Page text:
Published by The Johns Hopkins University Press in 2010, Milam’s book had its genesis when she was a doctoral student in the History of Science Department at the University of Wisconsin. She now teaches history of science at the University of Maryland, College Park. Her current project explores theories of human aggression and animal nature in the 1960s.

Comments

Avatar of: anonymous poster

anonymous poster

Posts: 15

January 14, 2011

I have never understood why sexual selection is considered any differently than any other component of fitness. If a male is fleet and catches prey readily, his fitness is high. If he is pretty and females are attracted to him, his fitness is high. What's the difference?
Avatar of: Gunjan Guha

Gunjan Guha

Posts: 1

January 14, 2011

Fitness is also evaluated in terms of biotic potential. How does sexual selection work there?
Avatar of: naomi diaz

naomi diaz

Posts: 17

January 14, 2011

I think fitness is another way to call it. You will notice than the healthiest and prettiest which you can call the most fit tend to be preferred my females. i.e. flies will mate with male flies that have symmetric wings maybe because they are prettiest but also because having symmetric wings is a sing of fitness and agility which indicate good genes and better offspring. This is why I do believe that it requires a great deal of mental capacity for a female insect to deduce this.Just my opinion, I do cancer research, I don't know much about zoology but I love this topic.
Avatar of: Ankur Dnyanmote

Ankur Dnyanmote

Posts: 1

January 14, 2011

It seems that sexual selection is as enigmatic as natural selection. I mean why is it that "we" who are having this discussion here exist and not someone else?
Avatar of: Nirmal Mishra

Nirmal Mishra

Posts: 22

January 14, 2011

Sexual selection seems to have a mental component ,that is, brain development.\nWith the development of neuronal component the choice of males/femeles relied not only on physical fitness, but on other behavioral aspects that females found more sustainable. Fidelity, mutual trust, altruistic behavior also became determinants of sexual selection.\n\nNirmal Kumar Mishra\nRetd. University Professor of Zoology, Patna University, Patna (India)\nJanuary 15, 2011, Scientist.com\n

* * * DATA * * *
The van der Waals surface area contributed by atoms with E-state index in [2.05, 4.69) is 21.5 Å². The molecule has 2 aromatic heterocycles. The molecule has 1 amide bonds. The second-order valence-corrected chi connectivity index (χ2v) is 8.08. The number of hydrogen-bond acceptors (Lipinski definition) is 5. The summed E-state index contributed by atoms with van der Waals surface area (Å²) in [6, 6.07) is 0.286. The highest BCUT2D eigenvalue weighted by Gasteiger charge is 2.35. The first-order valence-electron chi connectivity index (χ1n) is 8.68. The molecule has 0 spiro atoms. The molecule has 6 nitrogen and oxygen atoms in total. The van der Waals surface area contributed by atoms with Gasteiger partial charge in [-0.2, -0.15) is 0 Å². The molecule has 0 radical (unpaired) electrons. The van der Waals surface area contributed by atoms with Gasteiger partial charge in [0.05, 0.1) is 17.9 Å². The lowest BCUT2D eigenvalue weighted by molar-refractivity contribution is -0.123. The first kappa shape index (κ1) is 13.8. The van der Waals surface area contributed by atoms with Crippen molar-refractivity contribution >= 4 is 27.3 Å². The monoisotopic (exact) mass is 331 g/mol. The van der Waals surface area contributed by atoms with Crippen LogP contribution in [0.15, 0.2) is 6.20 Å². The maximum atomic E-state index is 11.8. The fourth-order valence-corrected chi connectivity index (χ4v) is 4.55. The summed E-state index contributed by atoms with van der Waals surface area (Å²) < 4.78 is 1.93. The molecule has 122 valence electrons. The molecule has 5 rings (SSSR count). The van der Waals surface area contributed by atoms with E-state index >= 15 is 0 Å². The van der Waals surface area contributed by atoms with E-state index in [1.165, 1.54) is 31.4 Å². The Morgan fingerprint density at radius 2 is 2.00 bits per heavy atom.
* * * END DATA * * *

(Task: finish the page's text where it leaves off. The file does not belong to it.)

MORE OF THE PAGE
January 15, 2011

I dont think it needs a great deal of mental capacity for females to deduce the fitness of males(because thats not wat they do).\nImagine a situation where a female arises (by random event) in a population with slight preference towards the males who display the characters (ex. peacock's tail, symmetry etc). These females will have selective advantage over others(since only fit males will be able to display such characters). And then over a period of time you will see most of the females having preferences for these characters (just bcoz they have been selected for it).\n\nHemant S\nDelhi
Avatar of: naomi diaz

naomi diaz

Posts: 17

January 15, 2011

I was just agreeing with the author about the mental capacity. I still do agree it needs some mental capacity to prefer the better fit male because its a matter of intuition and the fact that better fitness means better genes and better offspring even if the female selects by pure instinct, she will still select the male with a higher chance of giving better offspring. That is part of the same natural selection process, to capacitate mates to find the best partner to have better fit offspring for whatever the physical needs in the environmental conditions available at that moment. There are other examples of physical features disappearing when they are not needed anymore, I think that may also have to do with mates choosing to mate with those who lack those physical features. But the same applies with human, most women are the ones who choose the guy who they want to mate with based on good genetics and good physical features, as it would mean smart good looking kids. Now with genetic manipulation we are closer to being able to choose how we want our kids to look.
Avatar of: Richard Patrock

Richard Patrock

Posts: 52

January 17, 2011

My formative years were in the age of strict anthropomorphism. The basic assumption about extrapolation just needed to be offset by caution in its use. I became interested in tool use when I was an undergraduate in the 70's after taking an anthropology course. I was told that seagulls who dropped a bivalve on a rock weren't using tools since they didn't handle the rock. At that time, I wasn't able to articulate why this logic was nuts or even the context for such twisted logic. What struck me at that time and it hasn't left me is that these were people who gained theoretical benefit by simplifying nature into black and white; maintaining man vs. beast as the rule of law. Only man could plan, only man could make decisions, only man could have choice. Animal choice could only follow after knowing they could suffer; after knowing that they had free will. Imagine, bacteria can make choices! Insects use tools! Chimps can speak with their hands!
Avatar of: naomi diaz

naomi diaz

Posts: 17

January 19, 2011

I totally agree with you!! That is why I agreed and believe in the above article. Insects as simple as they look can make decisions as intuitive as they may seem such as choosing the best fit mate to prolong its existence. That is part of the selective nature of life.